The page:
A short post to announce TrackMateR, a new R package to analyse TrackMate XML outputs.
TrackMate is a plug-in for ImageJ which ships with Fiji. It’s essential for single particle tracking work, particularly for microscopy movies. For example, tracking the movement of fluorescent vesicles inside cells.
A tracking session generates a TrackMate XML file. The idea was to write something for R that could load these XML files and do some analysis.
The package has functions to display tracks and to analyse:
- speed, displacement, cumulative distance
- mean squared displacement, alpha
- jump distance
- fractal dimension
- track density (number of neighbouring tracks with a search radius)
Full instructions are here. Briefly, install via
# install.packages("devtools") devtools::install_github("quantixed/TrackMateR")
The idea is that a user would have either one TrackMate file to analyse or many.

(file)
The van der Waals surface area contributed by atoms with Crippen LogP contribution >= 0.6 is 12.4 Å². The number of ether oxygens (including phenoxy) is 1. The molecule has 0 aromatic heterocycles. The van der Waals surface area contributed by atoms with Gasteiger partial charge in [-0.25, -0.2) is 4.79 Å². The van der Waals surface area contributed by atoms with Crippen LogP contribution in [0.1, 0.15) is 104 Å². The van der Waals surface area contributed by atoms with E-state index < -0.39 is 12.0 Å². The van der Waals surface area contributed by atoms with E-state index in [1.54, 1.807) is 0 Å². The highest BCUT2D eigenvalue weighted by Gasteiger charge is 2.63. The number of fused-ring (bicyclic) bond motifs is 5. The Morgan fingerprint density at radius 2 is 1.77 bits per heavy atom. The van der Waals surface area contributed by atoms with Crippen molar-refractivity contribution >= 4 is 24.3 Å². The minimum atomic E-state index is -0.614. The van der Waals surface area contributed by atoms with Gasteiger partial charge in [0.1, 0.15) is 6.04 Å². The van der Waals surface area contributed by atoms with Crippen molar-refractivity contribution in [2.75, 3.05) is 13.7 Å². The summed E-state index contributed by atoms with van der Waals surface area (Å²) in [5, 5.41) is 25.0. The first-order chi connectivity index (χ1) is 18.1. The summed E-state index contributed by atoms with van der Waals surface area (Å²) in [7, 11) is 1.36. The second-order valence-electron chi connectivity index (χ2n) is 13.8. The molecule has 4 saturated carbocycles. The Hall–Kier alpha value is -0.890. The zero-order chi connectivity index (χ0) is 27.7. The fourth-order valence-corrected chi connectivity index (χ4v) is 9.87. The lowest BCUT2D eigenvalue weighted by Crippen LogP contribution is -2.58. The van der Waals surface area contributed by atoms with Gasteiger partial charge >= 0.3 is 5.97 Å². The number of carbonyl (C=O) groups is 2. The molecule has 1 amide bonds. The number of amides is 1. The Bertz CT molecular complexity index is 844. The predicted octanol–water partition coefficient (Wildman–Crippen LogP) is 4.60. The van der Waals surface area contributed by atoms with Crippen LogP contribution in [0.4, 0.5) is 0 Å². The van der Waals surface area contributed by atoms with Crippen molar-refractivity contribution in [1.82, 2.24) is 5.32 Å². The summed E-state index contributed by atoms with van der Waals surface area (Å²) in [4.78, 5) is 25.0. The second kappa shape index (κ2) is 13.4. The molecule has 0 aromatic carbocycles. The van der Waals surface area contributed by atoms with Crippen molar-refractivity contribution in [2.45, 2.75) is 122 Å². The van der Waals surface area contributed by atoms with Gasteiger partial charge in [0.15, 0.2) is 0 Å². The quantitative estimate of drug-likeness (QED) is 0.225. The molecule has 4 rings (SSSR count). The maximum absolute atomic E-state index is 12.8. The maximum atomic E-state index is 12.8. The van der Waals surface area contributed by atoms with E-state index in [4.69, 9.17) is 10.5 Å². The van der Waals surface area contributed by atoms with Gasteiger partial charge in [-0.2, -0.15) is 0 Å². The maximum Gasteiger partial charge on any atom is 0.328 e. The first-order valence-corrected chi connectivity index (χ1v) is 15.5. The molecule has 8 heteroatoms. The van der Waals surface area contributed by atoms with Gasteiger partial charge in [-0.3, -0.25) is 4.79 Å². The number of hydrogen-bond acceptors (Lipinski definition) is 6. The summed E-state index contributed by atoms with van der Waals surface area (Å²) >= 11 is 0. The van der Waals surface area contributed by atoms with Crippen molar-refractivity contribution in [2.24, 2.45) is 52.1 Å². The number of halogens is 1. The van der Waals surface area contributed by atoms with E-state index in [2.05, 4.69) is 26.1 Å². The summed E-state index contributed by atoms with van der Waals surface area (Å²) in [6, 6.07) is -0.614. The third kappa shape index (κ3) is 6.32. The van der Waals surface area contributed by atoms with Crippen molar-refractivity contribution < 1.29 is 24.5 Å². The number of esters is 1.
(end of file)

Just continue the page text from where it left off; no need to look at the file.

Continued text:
One TrackMate file
The user can load and process the file automatically to generate a report:
library(ggplot2) library(TrackMateR) # an example file is provided, otherwise use file.choose() xmlPath <- system.file("extdata", "ExampleTrackMateData.xml", package="TrackMateR") # read the TrackMate XML file into R using tmObj <- readTrackMateXML(XMLpath = xmlPath) # Pixel size is 0.04 um and original data was 1 pixel, xyscalar = 0.04 tmObj <- correctTrackMateData(dataList = tmObj, xyscalar = 0.04, xyunit = "um") # automatically generate report using reportDataset(tmObj)
or they can fine tune the parameters to generate a report using different settings (details here).
Multiple TrackMate files
compareDatasets() it is possible to analyse multiple datasets using different conditions. This workflow will generate:
- one report per dataset
- one summary per condition
- one comparison of all conditions
- a number of text file outputs for reuse
The code builds on initial work on a package called TrackR from Julien Godet. Some test data generated by Méghane Sittewelle is included to get started.
The post title comes from “Tracking” by Ambush which comes from a compilation “Sonics Everywhere”